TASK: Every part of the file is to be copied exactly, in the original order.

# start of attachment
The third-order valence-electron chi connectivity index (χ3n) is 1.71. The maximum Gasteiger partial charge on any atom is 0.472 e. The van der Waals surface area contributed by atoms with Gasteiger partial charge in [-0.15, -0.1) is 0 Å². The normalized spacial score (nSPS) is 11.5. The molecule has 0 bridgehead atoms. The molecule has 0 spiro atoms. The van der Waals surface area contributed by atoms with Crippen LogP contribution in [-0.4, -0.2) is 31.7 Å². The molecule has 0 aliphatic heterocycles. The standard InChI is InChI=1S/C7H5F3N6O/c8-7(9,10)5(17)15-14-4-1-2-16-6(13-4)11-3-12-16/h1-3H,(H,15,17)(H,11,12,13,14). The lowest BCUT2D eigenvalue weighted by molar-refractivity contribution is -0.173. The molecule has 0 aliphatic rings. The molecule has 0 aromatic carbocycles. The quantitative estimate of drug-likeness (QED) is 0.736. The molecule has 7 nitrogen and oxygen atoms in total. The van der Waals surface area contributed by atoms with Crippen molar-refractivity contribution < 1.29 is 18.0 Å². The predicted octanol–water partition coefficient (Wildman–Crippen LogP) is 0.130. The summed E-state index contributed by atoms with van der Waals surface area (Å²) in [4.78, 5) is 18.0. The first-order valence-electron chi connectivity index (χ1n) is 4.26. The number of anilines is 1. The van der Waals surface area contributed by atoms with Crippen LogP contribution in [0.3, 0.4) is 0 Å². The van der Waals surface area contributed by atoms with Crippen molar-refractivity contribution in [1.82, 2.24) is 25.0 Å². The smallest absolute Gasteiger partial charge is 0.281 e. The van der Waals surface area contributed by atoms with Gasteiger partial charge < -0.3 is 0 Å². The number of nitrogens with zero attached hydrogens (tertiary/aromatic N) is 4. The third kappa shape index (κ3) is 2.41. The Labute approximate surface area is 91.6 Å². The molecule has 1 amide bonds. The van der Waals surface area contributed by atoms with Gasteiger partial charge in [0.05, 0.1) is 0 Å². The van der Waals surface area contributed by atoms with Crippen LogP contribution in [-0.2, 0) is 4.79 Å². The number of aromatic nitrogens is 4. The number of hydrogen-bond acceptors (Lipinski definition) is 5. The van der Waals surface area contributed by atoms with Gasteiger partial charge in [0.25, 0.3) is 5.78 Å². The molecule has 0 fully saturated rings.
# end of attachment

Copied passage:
The third-order valence-electron chi connectivity index (χ3n) is 1.71. The maximum Gasteiger partial charge on any atom is 0.472 e. The van der Waals surface area contributed by atoms with Gasteiger partial charge in [-0.15, -0.1) is 0 Å². The normalized spacial score (nSPS) is 11.5. The molecule has 0 bridgehead atoms. The molecule has 0 spiro atoms. The van der Waals surface area contributed by atoms with Crippen LogP contribution in [-0.4, -0.2) is 31.7 Å². The molecule has 0 aliphatic heterocycles. The standard InChI is InChI=1S/C7H5F3N6O/c8-7(9,10)5(17)15-14-4-1-2-16-6(13-4)11-3-12-16/h1-3H,(H,15,17)(H,11,12,13,14). The lowest BCUT2D eigenvalue weighted by molar-refractivity contribution is -0.173. The molecule has 0 aliphatic rings. The molecule has 0 aromatic carbocycles. The quantitative estimate of drug-likeness (QED) is 0.736. The molecule has 7 nitrogen and oxygen atoms in total. The van der Waals surface area contributed by atoms with Crippen molar-refractivity contribution < 1.29 is 18.0 Å². The predicted octanol–water partition coefficient (Wildman–Crippen LogP) is 0.130. The summed E-state index contributed by atoms with van der Waals surface area (Å²) in [4.78, 5) is 18.0. The first-order valence-electron chi connectivity index (χ1n) is 4.26. The number of anilines is 1. The van der Waals surface area contributed by atoms with Crippen LogP contribution in [0.3, 0.4) is 0 Å². The van der Waals surface area contributed by atoms with Crippen molar-refractivity contribution in [1.82, 2.24) is 25.0 Å². The smallest absolute Gasteiger partial charge is 0.281 e. The van der Waals surface area contributed by atoms with Gasteiger partial charge < -0.3 is 0 Å². The number of nitrogens with zero attached hydrogens (tertiary/aromatic N) is 4. The third kappa shape index (κ3) is 2.41. The Labute approximate surface area is 91.6 Å². The molecule has 1 amide bonds. The van der Waals surface area contributed by atoms with Gasteiger partial charge in [0.05, 0.1) is 0 Å². The van der Waals surface area contributed by atoms with Crippen LogP contribution in [-0.2, 0) is 4.79 Å². The number of aromatic nitrogens is 4. The number of hydrogen-bond acceptors (Lipinski definition) is 5. The van der Waals surface area contributed by atoms with Gasteiger partial charge in [0.25, 0.3) is 5.78 Å². The molecule has 0 fully saturated rings.